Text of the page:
Green Comma (Polygonia faunus) (W.H. Edwards, 1862)

Diagnosis: The wings of this species have the most irregular edges of any of the Polygonias, particularly in the males. The upperside is very similar to the Eastern Comma (P. comma) but usually darker orange red, and the underside is a mottled grey brown with a submarginal row of green spots on both wings. These can be faded and difficult to see in specimens that have overwintered. Wingspan: 34 to 47 mm.

Subspecies: The nominate subspecies faunus is found throughout eastern Canada, west to Manitoba; it has a brown underside. Subspecies hylas is western, occurring from Saskatchewan to British Columbia; its underside has more grey shading than the eastern subspecies faunus. Specimens from Yukon and the Northwest Territories are similar to subspecies hylas but tend to be smaller. These have been called arcticus but the size is clinal and we include arcticus within subspecies hylas.

Range: The Green Comma is widespread throughout Canada south of the tundra. However, there are few records from the prairie regions of southern Saskatchewan and Alberta or from southwestern Ontario.

Similar Species: Most similar to the Eastern Comma (P. comma), but it can usually be distinguished by the irregular wing margins and the submarginal row of green spots on the underside. [compare images]

Early Stages: The black spiny larva has orange and white markings on the back and wavy orange lateral lines along the body. In Canada, it feeds on the leaves of a variety of woody plants, including birch (Betula spp.), willows (Salix spp.), alders (Alnus spp.), and blueberries (Vaccinium spp.).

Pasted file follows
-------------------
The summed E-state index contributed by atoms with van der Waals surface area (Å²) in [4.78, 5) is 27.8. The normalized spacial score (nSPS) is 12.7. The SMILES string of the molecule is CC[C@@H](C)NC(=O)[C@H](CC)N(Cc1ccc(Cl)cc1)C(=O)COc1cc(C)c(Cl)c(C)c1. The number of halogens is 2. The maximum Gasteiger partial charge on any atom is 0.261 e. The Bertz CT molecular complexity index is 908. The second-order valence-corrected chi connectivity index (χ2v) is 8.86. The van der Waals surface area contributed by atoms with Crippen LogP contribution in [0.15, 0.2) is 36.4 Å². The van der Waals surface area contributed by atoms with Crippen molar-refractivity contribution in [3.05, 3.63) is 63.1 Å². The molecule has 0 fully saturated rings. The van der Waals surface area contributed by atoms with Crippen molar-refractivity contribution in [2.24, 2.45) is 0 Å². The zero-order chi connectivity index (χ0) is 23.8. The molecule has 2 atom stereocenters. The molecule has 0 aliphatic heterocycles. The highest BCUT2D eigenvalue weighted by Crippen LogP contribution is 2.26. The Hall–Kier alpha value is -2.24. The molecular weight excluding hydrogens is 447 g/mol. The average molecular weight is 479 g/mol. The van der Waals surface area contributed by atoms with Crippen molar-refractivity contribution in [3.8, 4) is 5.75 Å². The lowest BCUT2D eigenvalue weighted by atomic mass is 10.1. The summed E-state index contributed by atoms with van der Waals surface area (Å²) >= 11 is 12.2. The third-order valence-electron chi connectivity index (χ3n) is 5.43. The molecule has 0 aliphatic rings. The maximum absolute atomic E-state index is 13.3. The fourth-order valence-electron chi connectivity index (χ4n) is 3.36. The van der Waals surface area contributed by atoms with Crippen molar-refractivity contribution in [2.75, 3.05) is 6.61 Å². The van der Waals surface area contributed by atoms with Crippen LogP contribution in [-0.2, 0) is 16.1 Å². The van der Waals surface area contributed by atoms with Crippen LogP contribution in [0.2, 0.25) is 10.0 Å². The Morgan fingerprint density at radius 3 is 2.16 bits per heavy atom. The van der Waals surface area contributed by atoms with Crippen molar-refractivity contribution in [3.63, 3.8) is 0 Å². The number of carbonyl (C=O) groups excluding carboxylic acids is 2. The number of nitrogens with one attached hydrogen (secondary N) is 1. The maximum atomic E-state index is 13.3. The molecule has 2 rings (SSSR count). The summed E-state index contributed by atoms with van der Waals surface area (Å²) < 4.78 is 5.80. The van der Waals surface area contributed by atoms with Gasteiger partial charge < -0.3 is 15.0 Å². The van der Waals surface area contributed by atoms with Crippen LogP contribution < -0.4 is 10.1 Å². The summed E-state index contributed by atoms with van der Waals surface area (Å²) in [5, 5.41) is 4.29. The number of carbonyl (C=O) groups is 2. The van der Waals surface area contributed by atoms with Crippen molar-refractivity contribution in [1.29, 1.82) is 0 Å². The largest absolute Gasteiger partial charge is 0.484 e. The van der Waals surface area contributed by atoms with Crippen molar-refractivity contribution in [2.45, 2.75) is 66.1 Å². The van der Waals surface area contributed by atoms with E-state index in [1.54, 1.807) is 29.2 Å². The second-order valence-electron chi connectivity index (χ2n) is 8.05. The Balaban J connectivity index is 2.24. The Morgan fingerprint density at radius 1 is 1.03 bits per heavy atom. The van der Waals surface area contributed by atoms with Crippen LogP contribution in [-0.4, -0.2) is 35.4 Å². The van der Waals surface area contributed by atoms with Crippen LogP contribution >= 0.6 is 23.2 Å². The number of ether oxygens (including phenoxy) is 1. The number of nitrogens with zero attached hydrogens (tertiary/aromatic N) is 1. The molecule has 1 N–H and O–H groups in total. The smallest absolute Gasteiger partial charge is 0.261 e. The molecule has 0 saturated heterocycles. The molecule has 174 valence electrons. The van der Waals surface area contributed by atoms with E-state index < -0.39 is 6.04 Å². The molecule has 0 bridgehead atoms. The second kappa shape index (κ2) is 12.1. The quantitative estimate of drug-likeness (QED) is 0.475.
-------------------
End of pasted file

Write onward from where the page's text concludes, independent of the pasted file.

Abundance: Usually considered uncommon in most of its range, the Green Comma may be seen less than most other anglewings because it is more restricted to woodlands.

Flight Season: The Green Comma has a single brood in Canada, the adults living up to ten months, with most of this time spent in hibernation. Adults fly mainly from July to September, and again in late April and May.

Habits: This is a butterfly of boreal forests and should be looked for along roadsides and in glades. It likes to sit on rocks or gravel and will chase intruders in its territory. Like other anglewings, it feeds on sap, carrion, and animal dung. The Green Comma is most often encountered in its woodland habitat when it is startled up from a perch. The butterfly usually alights again at or near the same spot.

© 2002. This material is reproduced with permission from The Butterflies of Canada by Ross A. Layberry, Peter W. Hall, and J. Donald Lafontaine. University of Toronto Press; 1998. Specimen photos courtesy of John T. Fowler.